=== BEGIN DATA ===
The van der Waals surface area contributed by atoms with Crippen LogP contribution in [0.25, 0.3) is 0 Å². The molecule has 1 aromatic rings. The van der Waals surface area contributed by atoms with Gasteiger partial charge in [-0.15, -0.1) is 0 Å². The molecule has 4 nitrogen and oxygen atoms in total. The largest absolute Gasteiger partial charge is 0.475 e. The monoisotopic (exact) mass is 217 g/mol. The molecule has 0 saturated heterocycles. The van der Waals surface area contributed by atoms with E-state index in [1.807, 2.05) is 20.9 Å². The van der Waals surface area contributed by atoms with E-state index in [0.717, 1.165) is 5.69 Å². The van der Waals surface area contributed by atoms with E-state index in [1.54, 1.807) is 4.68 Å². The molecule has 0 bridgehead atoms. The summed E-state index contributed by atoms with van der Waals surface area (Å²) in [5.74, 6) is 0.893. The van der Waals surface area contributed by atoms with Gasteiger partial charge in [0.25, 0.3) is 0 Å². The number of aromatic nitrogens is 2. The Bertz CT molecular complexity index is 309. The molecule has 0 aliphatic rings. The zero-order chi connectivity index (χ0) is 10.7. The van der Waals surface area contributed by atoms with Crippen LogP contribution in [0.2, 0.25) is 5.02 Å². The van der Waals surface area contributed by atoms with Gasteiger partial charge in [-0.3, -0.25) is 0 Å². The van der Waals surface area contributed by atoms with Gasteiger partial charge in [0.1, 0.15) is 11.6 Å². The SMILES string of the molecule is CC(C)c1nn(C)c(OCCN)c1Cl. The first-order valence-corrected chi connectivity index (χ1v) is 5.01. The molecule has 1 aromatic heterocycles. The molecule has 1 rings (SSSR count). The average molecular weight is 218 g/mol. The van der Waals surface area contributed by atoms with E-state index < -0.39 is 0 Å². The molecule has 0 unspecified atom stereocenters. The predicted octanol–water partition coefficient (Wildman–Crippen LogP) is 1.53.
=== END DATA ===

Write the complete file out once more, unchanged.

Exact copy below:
The van der Waals surface area contributed by atoms with Crippen LogP contribution in [0.25, 0.3) is 0 Å². The molecule has 1 aromatic rings. The van der Waals surface area contributed by atoms with Gasteiger partial charge in [-0.15, -0.1) is 0 Å². The molecule has 4 nitrogen and oxygen atoms in total. The largest absolute Gasteiger partial charge is 0.475 e. The monoisotopic (exact) mass is 217 g/mol. The molecule has 0 saturated heterocycles. The van der Waals surface area contributed by atoms with E-state index in [1.807, 2.05) is 20.9 Å². The van der Waals surface area contributed by atoms with E-state index in [0.717, 1.165) is 5.69 Å². The van der Waals surface area contributed by atoms with E-state index in [1.54, 1.807) is 4.68 Å². The molecule has 0 bridgehead atoms. The summed E-state index contributed by atoms with van der Waals surface area (Å²) in [5.74, 6) is 0.893. The van der Waals surface area contributed by atoms with Gasteiger partial charge in [0.25, 0.3) is 0 Å². The number of aromatic nitrogens is 2. The Bertz CT molecular complexity index is 309. The molecule has 0 aliphatic rings. The zero-order chi connectivity index (χ0) is 10.7. The van der Waals surface area contributed by atoms with Crippen LogP contribution in [0.2, 0.25) is 5.02 Å². The van der Waals surface area contributed by atoms with Gasteiger partial charge in [-0.3, -0.25) is 0 Å². The van der Waals surface area contributed by atoms with Gasteiger partial charge in [0.1, 0.15) is 11.6 Å². The SMILES string of the molecule is CC(C)c1nn(C)c(OCCN)c1Cl. The first-order valence-corrected chi connectivity index (χ1v) is 5.01. The molecule has 1 aromatic heterocycles. The molecule has 1 rings (SSSR count). The average molecular weight is 218 g/mol. The van der Waals surface area contributed by atoms with E-state index < -0.39 is 0 Å². The molecule has 0 unspecified atom stereocenters. The predicted octanol–water partition coefficient (Wildman–Crippen LogP) is 1.53.